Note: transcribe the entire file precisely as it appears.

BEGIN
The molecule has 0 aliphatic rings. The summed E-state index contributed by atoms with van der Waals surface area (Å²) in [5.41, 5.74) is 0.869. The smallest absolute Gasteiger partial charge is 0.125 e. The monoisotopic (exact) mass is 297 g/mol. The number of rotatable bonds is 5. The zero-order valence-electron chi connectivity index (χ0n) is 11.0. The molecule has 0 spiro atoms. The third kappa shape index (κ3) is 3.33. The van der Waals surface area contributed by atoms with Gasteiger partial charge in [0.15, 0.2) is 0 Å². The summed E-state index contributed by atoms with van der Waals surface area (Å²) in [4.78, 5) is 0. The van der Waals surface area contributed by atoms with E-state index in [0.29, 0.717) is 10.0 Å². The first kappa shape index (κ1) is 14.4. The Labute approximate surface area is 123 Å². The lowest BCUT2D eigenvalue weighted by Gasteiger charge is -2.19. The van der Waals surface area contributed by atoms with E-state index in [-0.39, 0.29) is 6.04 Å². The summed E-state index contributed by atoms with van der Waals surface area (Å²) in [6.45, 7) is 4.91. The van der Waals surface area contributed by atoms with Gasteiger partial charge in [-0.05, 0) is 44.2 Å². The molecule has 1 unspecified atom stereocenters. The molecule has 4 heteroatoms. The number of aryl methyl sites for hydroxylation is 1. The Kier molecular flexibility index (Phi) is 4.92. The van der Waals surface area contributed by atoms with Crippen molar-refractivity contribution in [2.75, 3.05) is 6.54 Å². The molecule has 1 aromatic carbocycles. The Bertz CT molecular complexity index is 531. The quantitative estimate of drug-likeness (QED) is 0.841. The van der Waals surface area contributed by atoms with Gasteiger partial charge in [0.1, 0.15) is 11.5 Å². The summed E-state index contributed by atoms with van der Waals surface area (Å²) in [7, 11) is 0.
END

The molecule has 0 aliphatic rings. The summed E-state index contributed by atoms with van der Waals surface area (Å²) in [5.41, 5.74) is 0.869. The smallest absolute Gasteiger partial charge is 0.125 e. The monoisotopic (exact) mass is 297 g/mol. The number of rotatable bonds is 5. The zero-order valence-electron chi connectivity index (χ0n) is 11.0. The molecule has 0 spiro atoms. The third kappa shape index (κ3) is 3.33. The van der Waals surface area contributed by atoms with Gasteiger partial charge in [0.15, 0.2) is 0 Å². The summed E-state index contributed by atoms with van der Waals surface area (Å²) in [4.78, 5) is 0. The van der Waals surface area contributed by atoms with E-state index in [0.29, 0.717) is 10.0 Å². The first kappa shape index (κ1) is 14.4. The Labute approximate surface area is 123 Å². The lowest BCUT2D eigenvalue weighted by Gasteiger charge is -2.19. The van der Waals surface area contributed by atoms with E-state index in [-0.39, 0.29) is 6.04 Å². The summed E-state index contributed by atoms with van der Waals surface area (Å²) in [6.45, 7) is 4.91. The van der Waals surface area contributed by atoms with Gasteiger partial charge in [-0.05, 0) is 44.2 Å². The molecule has 1 unspecified atom stereocenters. The molecule has 4 heteroatoms. The number of aryl methyl sites for hydroxylation is 1. The Kier molecular flexibility index (Phi) is 4.92. The van der Waals surface area contributed by atoms with Crippen molar-refractivity contribution in [2.75, 3.05) is 6.54 Å². The molecule has 1 aromatic carbocycles. The Bertz CT molecular complexity index is 531. The quantitative estimate of drug-likeness (QED) is 0.841. The van der Waals surface area contributed by atoms with Gasteiger partial charge in [0.1, 0.15) is 11.5 Å². The summed E-state index contributed by atoms with van der Waals surface area (Å²) in [7, 11) is 0.